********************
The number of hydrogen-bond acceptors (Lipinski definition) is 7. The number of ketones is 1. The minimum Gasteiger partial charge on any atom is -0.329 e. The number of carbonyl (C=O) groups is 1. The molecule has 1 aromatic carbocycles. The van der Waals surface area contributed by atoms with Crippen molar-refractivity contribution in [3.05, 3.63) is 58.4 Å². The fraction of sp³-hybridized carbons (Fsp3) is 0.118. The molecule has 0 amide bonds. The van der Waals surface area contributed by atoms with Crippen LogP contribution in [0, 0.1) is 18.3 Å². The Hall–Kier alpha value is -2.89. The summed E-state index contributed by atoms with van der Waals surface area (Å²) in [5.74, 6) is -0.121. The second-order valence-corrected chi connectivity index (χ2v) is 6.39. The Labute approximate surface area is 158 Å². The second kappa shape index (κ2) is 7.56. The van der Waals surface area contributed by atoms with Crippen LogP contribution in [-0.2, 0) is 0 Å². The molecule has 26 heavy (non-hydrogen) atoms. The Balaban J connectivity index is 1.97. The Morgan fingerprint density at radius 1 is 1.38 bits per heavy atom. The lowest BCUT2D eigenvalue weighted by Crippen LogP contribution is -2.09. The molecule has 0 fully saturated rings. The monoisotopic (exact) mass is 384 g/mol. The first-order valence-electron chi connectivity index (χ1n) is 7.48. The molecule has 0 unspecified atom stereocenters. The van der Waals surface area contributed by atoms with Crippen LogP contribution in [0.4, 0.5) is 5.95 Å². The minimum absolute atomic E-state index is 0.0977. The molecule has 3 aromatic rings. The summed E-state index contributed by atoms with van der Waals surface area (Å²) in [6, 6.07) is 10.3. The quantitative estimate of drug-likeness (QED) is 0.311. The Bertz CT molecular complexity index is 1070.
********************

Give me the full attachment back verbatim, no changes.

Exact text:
The number of hydrogen-bond acceptors (Lipinski definition) is 7. The number of ketones is 1. The minimum Gasteiger partial charge on any atom is -0.329 e. The number of carbonyl (C=O) groups is 1. The molecule has 1 aromatic carbocycles. The van der Waals surface area contributed by atoms with Crippen molar-refractivity contribution in [3.05, 3.63) is 58.4 Å². The fraction of sp³-hybridized carbons (Fsp3) is 0.118. The molecule has 0 amide bonds. The van der Waals surface area contributed by atoms with Crippen LogP contribution in [0, 0.1) is 18.3 Å². The Hall–Kier alpha value is -2.89. The summed E-state index contributed by atoms with van der Waals surface area (Å²) in [5.74, 6) is -0.121. The second-order valence-corrected chi connectivity index (χ2v) is 6.39. The Labute approximate surface area is 158 Å². The second kappa shape index (κ2) is 7.56. The van der Waals surface area contributed by atoms with Crippen LogP contribution in [-0.2, 0) is 0 Å². The molecule has 26 heavy (non-hydrogen) atoms. The Balaban J connectivity index is 1.97. The Morgan fingerprint density at radius 1 is 1.38 bits per heavy atom. The lowest BCUT2D eigenvalue weighted by Crippen LogP contribution is -2.09. The molecule has 0 fully saturated rings. The monoisotopic (exact) mass is 384 g/mol. The first-order valence-electron chi connectivity index (χ1n) is 7.48. The molecule has 0 unspecified atom stereocenters. The van der Waals surface area contributed by atoms with Crippen LogP contribution in [0.4, 0.5) is 5.95 Å². The minimum absolute atomic E-state index is 0.0977. The molecule has 3 aromatic rings. The summed E-state index contributed by atoms with van der Waals surface area (Å²) in [6, 6.07) is 10.3. The quantitative estimate of drug-likeness (QED) is 0.311. The Bertz CT molecular complexity index is 1070.